The triumphant return of Joe Gales to Sidney was a sight to behold. All the residents celebrated the fast but homely looking horse. Sidney residents laughed when the champion was challenged by the owners of two other horses. The opponents were Tipp Cranston, a beautiful blood bay from Tippecanoe owned by Dr. Cranston, and Centerville Maid, of Hamilton.

The match race was held at the fairgrounds. Virtually all the town's residents attended. The bettor's money flowed freely. The odds on the challengers were long. Tension gripped the air as the starting bell rang. The horses broke from the gate evenly, but immediately, a gasp went up from the crowd as Joe Gales went up in the air. Tipp Cranston won the race. Amid the howling protests of Joe Gales' backers, it was determined that a wheel on his sulky had broken. Tipp Cranston's owner refused a demand for a rematch after Colonel Fry on behalf of Joe Gales, who shouted: "I will bet you $5,000 that we can beat you in 20 minutes."

A twist of fate developed that day that proved the undoing of the great Joe Gales. Thomas McGeehan, the owner of Centerville Maid, was so impressed by Joe Gales that he traded his horse and $500 for Sidney's gray champion. McGeehan, a reputed gambler and participant in a whiskey ring, mistreated the great horse. He raced him too frequently, often after the horse had been 'doctored'. It was said that Joe Gales took on the morals of his owner, often 'throwing' races.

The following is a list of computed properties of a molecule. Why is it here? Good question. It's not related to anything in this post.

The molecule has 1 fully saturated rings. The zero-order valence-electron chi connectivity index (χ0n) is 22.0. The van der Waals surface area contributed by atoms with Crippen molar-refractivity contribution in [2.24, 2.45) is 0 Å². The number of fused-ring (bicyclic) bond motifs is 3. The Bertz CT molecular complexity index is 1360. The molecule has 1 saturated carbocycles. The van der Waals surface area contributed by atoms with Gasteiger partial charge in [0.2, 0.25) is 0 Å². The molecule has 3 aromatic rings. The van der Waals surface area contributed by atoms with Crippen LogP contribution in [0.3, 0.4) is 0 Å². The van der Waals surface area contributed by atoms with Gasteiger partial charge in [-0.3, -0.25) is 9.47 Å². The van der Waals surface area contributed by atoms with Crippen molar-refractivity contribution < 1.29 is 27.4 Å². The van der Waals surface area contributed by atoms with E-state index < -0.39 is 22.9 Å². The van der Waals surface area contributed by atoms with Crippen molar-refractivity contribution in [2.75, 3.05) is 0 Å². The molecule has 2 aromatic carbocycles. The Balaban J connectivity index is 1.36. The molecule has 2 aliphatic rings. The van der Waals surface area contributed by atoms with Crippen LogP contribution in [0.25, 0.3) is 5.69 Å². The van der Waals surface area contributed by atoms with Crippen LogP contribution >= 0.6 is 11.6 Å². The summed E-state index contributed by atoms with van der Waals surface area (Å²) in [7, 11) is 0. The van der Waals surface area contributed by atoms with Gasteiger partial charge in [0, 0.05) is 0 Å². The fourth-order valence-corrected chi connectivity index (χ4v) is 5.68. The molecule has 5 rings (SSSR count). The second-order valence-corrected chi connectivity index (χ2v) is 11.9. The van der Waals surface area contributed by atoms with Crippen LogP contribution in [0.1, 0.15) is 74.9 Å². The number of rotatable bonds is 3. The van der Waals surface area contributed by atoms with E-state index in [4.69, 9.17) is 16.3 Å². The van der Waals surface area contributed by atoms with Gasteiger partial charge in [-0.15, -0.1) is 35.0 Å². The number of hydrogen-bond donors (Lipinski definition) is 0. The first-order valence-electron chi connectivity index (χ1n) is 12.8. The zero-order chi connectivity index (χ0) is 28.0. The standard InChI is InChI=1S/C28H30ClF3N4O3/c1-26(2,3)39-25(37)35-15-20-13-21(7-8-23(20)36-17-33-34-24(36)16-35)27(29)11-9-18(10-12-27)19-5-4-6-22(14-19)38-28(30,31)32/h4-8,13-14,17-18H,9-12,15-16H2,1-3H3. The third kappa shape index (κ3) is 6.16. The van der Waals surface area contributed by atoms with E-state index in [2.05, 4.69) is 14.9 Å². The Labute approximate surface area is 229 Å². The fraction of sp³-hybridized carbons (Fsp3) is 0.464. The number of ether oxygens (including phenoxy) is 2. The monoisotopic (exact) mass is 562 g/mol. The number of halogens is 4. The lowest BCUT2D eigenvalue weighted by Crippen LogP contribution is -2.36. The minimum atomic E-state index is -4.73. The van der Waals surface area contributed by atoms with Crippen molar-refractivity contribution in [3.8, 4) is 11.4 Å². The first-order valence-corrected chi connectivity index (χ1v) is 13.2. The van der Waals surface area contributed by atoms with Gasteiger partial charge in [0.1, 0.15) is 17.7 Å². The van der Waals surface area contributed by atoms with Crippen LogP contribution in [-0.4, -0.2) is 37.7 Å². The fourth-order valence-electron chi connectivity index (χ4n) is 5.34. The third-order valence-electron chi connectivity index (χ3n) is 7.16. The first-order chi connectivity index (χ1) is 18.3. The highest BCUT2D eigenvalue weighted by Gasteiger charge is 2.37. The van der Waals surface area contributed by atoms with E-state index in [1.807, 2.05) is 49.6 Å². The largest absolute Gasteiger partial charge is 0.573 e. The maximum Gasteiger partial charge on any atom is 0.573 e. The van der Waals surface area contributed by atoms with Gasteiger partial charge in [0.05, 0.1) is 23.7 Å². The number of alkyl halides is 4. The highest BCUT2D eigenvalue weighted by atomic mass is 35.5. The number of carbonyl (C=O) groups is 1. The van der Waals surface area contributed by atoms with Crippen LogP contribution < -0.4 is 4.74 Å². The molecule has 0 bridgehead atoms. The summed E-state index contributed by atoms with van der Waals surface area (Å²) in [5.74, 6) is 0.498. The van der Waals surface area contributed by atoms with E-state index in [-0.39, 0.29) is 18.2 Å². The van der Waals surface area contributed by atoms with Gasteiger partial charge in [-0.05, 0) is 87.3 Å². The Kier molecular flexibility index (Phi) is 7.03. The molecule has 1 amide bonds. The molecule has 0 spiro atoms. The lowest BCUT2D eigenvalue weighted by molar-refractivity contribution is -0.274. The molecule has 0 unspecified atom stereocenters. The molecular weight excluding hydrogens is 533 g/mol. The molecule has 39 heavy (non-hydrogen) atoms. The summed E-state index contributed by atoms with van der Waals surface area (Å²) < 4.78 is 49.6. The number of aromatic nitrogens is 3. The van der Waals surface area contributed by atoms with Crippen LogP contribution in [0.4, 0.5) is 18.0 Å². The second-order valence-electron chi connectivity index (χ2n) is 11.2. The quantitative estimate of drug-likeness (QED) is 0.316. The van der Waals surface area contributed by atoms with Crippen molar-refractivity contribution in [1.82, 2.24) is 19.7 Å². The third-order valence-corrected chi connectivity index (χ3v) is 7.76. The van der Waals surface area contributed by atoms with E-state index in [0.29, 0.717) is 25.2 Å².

McGeehan took him west to Kansas, in hopes of arranging a lucrative stakes race. When the arrangements fell through, his owner sold a half interest in Joe Gales for a load of coal. Joe Gales reportedly spent his old age on a farm near Toledo, Ohio. The fate of his cruel owner, however, can be reported with certainty.

McGeehan was reported to have committed several murders in the Cincinnati area. One occurred while he was engaged in a combination fight and wrestling match. While McGeehan and his opponent, a man named Myers, were on the ground, McGeehan shot him, apparently with a revolver he had hidden in his coat. The horse trader went on trial for murder. He was defended by Clement Vallandigham, the notorious anti-war protester and Democratic candidate for governor of Ohio. The reader may remember Vallandigham was almost assassinated in Sidney by soldiers from the 11th Michigan regiment in September, 1864, when he journeyed here to give a speech.

Vallandigham rose before the jury to give his final argument and convince the jury that McGeehan had acted in self defense. These two men, whose careers separately intertwined with Sidney, were both destined to meet violence in the end. As Vallandigham's voice rose, and he hammered home his case on self defense, he grabbed a revolver to demonstrate his point. The sound of the gun discharging stunned those in the court room. Vallandigham fell over dead. The jury got the point, and acquitted McGeehan.

A short time later, McGeehan was in a Hamilton saloon late one night. A man approached the establishment and fired one shot through the window. McGeehan toppled from his stool. Some suspected the murderer was the brother of Myers, the man McGeehan had killed. No arrest was ever made.

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Lt. Col. John C. Fry of Mississippi purchased Joe Gales, hired a trainer from Cincinnati,
and turned the horse into one of the best ever.